12-22 Wierdijk, Enkhuizen, Netherlands
0228 351 111
Zuiderzeemuseum Enkhuizen Reviews
A living history Oct 28, 2012
Easily found the car-park for the museum. This park is at the south side of Enkhuizen, and, this may seem odd, is not located at the actual museum; this is the starting point, or the dock from where the ferry leaves. Ferries sail every 20 minutes, and the route leads alongside the town of Enkhuizen, to the northern part of the town where the "buitenmuseum" (the heritage area) is located. We had a nice view of Enkhuizen during the trip, which takes about 10-15 minutes.
Debarkation is next to the lime kilns, most convenient place because these are a landmark and easily be seen from most parts of the heritage area, so no risk to get lost ;)
Our fun was about to begin. And we had some fun! This museum is a must! Really!
A bit of re-enactment in the (replica heritage) old fishermen village of Urk. Urk used to be an island in the former Zuiderzee (sea), inhabitants mainly lived of what the sea had to share. Ofcourse there was also the risk of flooding, which happened to be the ill fate of Schokland.
We spoke to several inhabitants in the village and learned life along the Zuiderzee was not the easiest, but the overall impression was that the people were happy the way they lived their lifes.
In the streets we played hoops, rode our toy horses, but no, we did not go for the skipping rope ;)
Along our trail we noticed this place where smoked fish was sold, so we bought some smoked eel, and it was goooood! Simple wash basin with soap and towel to clean your hands after the greasy snack. These towels will be cleaned at the steam laundry machines in the village itself. The woman there gave a good explanation on how the machines were operated and how the laundry was taken care of. Flat-drying only, or just plain with the wrinkles still in - no hot-ironing here; flat-irons used to be filled with hot embers, and the staff would avoid the risk of burning the clothes and thus paying for the damage ;)
A nice canal with shops and houses for the upper-class is in the town part of the museum. Here we had to visit the cheese ware-house, which was the actual ware-house building our parents met each other and decided to spent their lives together. This building has been chosen for the museum and was moved from the village where we live, across the small streets and small ditches in our area, through the locks at Amsterdam and further on the Markermeer and IJsselmeer to its present location; it has been quite a project, because the actual move had to be done on a day without wind, to avoid the slightest risk of tilting. A slide show of this journey can be seen in the warehouse.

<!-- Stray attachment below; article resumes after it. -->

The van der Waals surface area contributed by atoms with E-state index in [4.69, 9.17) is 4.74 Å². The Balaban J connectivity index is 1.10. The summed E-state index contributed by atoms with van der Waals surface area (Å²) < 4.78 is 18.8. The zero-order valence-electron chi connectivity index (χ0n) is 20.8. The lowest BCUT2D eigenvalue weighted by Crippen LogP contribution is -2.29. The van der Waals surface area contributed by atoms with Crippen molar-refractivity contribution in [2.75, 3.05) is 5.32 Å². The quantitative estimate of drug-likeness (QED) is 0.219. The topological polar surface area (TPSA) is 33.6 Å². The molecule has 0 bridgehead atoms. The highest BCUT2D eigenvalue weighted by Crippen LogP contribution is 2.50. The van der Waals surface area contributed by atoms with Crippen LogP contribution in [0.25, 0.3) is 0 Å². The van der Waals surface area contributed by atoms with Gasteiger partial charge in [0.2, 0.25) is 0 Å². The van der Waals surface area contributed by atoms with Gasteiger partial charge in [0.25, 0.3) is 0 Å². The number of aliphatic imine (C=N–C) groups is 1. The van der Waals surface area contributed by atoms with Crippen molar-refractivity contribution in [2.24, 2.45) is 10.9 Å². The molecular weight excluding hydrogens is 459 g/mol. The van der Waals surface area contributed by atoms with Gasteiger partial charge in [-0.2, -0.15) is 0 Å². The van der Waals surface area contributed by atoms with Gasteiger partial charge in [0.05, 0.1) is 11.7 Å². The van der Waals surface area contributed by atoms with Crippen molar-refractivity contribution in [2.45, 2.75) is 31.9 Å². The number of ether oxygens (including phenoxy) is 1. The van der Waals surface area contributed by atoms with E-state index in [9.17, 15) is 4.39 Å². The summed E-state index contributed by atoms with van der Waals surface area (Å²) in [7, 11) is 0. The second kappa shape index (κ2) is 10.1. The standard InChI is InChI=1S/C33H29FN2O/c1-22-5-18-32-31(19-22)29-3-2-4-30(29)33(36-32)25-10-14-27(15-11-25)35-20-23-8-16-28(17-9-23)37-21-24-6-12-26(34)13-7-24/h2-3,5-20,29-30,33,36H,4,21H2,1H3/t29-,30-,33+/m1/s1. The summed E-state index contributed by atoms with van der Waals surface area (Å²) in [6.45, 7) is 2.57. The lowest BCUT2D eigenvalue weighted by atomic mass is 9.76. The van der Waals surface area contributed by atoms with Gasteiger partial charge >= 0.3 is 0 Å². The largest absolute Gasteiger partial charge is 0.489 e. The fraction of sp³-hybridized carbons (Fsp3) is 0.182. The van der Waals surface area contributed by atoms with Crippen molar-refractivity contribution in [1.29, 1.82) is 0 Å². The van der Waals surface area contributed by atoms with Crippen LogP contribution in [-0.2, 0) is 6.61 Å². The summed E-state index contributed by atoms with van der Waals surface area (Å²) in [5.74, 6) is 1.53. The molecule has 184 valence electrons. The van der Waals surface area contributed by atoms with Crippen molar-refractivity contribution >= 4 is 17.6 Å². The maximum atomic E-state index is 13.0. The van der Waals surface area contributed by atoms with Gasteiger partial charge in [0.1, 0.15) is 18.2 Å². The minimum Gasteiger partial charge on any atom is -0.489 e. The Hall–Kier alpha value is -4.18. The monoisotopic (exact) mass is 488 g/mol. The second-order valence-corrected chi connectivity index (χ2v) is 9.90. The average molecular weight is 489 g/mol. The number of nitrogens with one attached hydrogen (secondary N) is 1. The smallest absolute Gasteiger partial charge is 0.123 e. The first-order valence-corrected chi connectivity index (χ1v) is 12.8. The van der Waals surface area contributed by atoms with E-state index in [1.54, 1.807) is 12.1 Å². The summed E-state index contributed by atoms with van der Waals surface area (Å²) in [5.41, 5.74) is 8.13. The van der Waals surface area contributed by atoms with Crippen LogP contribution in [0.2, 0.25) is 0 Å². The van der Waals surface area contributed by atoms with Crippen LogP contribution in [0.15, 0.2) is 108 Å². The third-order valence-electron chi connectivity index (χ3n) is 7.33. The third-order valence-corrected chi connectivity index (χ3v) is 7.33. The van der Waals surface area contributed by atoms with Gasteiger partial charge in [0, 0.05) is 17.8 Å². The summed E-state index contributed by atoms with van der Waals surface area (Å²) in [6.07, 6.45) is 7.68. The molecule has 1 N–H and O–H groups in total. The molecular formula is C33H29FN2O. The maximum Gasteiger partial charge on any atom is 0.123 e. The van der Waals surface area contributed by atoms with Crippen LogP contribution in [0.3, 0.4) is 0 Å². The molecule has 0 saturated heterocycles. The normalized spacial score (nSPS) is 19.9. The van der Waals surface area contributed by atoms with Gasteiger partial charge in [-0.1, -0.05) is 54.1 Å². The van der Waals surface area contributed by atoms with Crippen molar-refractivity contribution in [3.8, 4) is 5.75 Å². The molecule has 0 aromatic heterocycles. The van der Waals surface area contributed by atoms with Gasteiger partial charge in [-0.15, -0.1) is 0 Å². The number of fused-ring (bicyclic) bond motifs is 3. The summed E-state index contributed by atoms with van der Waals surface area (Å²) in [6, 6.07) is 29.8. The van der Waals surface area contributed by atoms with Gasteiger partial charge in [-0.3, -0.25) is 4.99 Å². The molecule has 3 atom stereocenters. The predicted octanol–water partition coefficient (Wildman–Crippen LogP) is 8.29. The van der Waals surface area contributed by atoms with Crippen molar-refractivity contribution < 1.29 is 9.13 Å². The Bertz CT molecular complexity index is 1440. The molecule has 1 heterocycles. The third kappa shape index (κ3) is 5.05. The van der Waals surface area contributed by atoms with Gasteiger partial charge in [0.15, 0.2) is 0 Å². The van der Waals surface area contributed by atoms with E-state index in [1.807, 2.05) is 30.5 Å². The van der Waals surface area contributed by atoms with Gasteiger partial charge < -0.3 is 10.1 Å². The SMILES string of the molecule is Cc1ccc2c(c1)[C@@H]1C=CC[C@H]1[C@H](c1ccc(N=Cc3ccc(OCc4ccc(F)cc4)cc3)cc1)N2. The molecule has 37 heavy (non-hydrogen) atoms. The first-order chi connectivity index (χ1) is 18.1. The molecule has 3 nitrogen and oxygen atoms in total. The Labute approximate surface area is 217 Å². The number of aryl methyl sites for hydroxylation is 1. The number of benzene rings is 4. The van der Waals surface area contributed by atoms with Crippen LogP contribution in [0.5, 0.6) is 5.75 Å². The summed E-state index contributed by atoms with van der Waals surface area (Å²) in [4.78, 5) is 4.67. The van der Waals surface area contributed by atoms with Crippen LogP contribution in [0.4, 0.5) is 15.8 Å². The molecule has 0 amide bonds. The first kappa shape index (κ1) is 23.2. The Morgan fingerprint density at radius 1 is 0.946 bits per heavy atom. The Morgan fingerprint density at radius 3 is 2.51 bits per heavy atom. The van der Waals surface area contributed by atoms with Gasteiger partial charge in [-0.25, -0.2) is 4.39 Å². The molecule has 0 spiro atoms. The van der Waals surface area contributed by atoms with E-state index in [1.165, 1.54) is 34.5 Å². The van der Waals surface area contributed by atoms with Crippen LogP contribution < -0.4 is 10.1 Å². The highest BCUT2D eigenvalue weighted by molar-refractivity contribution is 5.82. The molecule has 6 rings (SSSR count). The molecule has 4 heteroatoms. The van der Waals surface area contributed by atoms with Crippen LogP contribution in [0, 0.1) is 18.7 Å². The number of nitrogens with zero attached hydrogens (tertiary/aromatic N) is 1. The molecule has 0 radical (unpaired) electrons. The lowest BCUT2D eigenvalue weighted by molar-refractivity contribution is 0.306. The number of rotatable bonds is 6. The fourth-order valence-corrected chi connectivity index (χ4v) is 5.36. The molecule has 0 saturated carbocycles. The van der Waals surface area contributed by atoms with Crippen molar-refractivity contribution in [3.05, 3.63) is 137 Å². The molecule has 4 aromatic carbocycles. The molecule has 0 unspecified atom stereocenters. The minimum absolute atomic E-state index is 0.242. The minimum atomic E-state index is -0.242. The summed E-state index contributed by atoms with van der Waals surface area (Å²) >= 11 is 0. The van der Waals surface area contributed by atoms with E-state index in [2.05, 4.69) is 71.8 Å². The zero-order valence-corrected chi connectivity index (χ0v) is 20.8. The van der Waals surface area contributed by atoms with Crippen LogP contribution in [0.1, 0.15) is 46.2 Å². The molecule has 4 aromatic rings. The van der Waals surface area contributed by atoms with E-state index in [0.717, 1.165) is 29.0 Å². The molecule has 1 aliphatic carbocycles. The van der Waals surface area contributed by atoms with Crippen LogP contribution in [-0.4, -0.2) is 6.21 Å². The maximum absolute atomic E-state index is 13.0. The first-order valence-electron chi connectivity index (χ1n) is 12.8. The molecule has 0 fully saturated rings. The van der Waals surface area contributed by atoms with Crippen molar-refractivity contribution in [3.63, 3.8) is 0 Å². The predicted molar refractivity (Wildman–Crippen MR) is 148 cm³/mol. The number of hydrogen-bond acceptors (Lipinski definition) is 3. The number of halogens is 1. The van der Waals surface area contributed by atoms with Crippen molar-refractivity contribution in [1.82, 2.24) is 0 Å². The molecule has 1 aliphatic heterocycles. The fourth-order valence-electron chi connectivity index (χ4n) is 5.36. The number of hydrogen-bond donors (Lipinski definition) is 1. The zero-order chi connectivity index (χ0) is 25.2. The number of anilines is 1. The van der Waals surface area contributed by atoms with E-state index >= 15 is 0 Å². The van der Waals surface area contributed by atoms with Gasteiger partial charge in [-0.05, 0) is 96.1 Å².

And ofcourse you can buy various types of dutch cheese here as well, after all, it is a cheesewarehouse!
We have seen lots of shops and stores, as well as a nice range of craft-shops. The hamlets, villages and towns along the shores of the Zuiderzee were much more self-sufficient in those days.
Oh, and we went to school, where we had the opportunity to have a lesson in writing the traditional way, with pen and ink, and every letter with thin lines up and bold lines down. Not easy... So glad I am righthanded, if you happen to be lefthanded you left hand would be slammed with the ruler. Which was a rude punishment and it did not work at all. So in 1957 this method was replaced for another one, and a more friendly approach. So we did not only learn to write according to the method "De loopende hand" but had some history as well ;)
So on our stroll through the heritage area we saw many houses, from small to large, with poor to rich interiors. Town life as well as farm yards, and many nostalgic objects.
At 16.30 we decided to hop over to the "binnenmuseum" (the exhibitions) but after the fun of the "real life stuff" this was a bit of a disappointment to us. The hall with the ships was nice though. Due to the lack of time (the museum closes at 17.00) we did not visit the "Journey around the Zuiderzee" exhibition, which might have been interesting as well.
So we left this part of the museum quickly and went our way through the old town to the ferry dock at the trainstation where we found we just missed a ferry. Instead of waiting 20 minutes for the next we decided we would walk to the car-park, which is about 15 minutes.
Part of the String of jewels travel blog
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travel back in time to 16th century Netherlands Jun 21, 2011
If you want to take a look at Dutch life in the 19th century, it is a nice place to visit, especially with kids, since there are a lot of discoveries to make for them and games to keep them entertained (for example dress up in traditional clothes and shoes: clogs/klomps).
It is not cheap, about 15 euro the entrance (ferry included in the price).
The place is really nice, however, it is not that big and if it is a sunny nice day it can get pretty crowded, which is not that pleasant.
You can eat great smoked palling there :)